Molecular understandings on the activation of light hydrocarbons over heterogeneous catalysts
Due to the depletion of petroleum and the recent shale gas revolution, the dropping of the price for light alkanes makes alkanes an attractive feedstock for the production of light alkenes and other valuable chemicals. Understanding the mechanism for the activation of C–H bonds in hydrocarbons provides fundamental insights into this process and a guideline for the optimization of catalysts used for the processing of light alkanes. In the last two decades, density functional theory (DFT) has become a powerful tool to explore elementary steps and mechanisms of many heterogeneously catalyzed processes at the atomic scale. This review describes recent progress on computational understanding of heterogeneous catalytic dehydrogenation reactions of light alkanes. We start with a short description on basic concepts and principles of DFT as well as its application in heterogeneous catalysis. The activation of C–H bonds over transition metal and alloy surfaces are then discussed in detail, followed by C–H activation over oxides, zeolites and catalysts with single atoms as active sites. The origins of coking formation are also discussed followed by a perspective on directions of future research.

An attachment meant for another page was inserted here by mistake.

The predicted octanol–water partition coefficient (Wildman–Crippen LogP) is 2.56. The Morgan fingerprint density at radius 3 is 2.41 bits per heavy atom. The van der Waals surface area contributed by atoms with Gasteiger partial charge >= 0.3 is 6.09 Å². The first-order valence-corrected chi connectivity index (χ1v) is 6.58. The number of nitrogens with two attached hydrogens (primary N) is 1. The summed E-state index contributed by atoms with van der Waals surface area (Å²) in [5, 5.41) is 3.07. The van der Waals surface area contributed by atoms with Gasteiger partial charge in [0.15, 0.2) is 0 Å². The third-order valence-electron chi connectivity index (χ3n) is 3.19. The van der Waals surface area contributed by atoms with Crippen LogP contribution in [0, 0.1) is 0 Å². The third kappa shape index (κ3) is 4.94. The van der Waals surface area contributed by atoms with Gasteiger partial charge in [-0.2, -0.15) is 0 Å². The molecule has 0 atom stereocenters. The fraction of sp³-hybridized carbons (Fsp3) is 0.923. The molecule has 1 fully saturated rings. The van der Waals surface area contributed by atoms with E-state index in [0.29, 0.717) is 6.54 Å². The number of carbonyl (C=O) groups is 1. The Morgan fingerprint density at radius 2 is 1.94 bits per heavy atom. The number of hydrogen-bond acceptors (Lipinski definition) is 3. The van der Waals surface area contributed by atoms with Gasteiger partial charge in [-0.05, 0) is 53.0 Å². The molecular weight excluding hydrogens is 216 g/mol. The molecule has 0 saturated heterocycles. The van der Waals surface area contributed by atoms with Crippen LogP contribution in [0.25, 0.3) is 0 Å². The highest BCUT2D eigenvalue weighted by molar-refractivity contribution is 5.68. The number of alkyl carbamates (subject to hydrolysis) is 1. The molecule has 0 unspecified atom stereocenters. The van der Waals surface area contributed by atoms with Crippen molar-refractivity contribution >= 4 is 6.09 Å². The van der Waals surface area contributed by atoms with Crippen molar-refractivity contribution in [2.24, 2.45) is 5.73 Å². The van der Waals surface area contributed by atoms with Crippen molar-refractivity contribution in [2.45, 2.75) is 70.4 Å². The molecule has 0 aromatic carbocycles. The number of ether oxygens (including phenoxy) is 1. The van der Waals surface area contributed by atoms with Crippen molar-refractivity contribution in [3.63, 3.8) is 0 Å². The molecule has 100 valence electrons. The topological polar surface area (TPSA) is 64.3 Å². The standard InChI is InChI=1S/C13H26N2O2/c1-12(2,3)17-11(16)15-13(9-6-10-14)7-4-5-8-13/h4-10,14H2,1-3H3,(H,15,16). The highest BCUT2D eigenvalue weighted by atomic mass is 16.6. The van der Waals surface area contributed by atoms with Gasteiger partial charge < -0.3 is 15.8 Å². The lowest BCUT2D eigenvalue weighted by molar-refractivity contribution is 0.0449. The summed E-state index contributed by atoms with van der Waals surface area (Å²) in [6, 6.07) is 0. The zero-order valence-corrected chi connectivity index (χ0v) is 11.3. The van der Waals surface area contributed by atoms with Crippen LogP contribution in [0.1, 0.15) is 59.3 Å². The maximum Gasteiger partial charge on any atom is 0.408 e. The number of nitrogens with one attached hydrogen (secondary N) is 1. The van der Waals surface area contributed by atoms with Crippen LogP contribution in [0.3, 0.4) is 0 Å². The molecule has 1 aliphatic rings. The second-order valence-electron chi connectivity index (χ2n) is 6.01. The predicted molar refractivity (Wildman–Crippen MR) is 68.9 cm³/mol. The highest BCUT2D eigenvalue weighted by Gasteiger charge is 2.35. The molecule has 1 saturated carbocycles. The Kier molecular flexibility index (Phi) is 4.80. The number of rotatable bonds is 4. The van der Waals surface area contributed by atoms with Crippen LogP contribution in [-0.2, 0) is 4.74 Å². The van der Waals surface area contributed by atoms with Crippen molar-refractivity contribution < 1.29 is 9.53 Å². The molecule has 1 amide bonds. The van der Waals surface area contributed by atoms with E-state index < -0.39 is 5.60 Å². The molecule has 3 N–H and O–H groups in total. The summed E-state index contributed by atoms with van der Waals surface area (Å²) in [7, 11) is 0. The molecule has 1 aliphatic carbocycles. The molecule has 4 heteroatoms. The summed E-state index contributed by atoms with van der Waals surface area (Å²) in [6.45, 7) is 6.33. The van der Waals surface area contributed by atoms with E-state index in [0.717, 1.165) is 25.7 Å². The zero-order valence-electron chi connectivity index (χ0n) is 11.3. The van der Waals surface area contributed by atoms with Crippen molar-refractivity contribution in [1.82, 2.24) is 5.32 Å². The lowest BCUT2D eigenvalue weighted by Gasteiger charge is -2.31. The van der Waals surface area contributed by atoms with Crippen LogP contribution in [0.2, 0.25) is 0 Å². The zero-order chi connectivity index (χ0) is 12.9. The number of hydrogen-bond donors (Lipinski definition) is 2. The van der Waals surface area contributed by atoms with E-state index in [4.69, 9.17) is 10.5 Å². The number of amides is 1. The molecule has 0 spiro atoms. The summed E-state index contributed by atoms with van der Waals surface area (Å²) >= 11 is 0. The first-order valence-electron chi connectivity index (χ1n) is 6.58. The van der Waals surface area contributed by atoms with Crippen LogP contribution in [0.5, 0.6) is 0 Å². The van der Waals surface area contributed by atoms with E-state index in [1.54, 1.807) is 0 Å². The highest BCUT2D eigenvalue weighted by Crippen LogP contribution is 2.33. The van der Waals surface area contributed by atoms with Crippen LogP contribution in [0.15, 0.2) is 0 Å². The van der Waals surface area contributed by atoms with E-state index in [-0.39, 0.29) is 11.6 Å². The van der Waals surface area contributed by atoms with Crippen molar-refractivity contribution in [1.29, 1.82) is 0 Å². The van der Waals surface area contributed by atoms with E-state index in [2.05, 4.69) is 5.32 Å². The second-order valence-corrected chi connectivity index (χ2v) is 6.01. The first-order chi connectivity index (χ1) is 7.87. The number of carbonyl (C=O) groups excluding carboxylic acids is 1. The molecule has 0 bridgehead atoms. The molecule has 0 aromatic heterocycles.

- This article is part of the themed collection: Global Energy Challenges: Fossil Fuels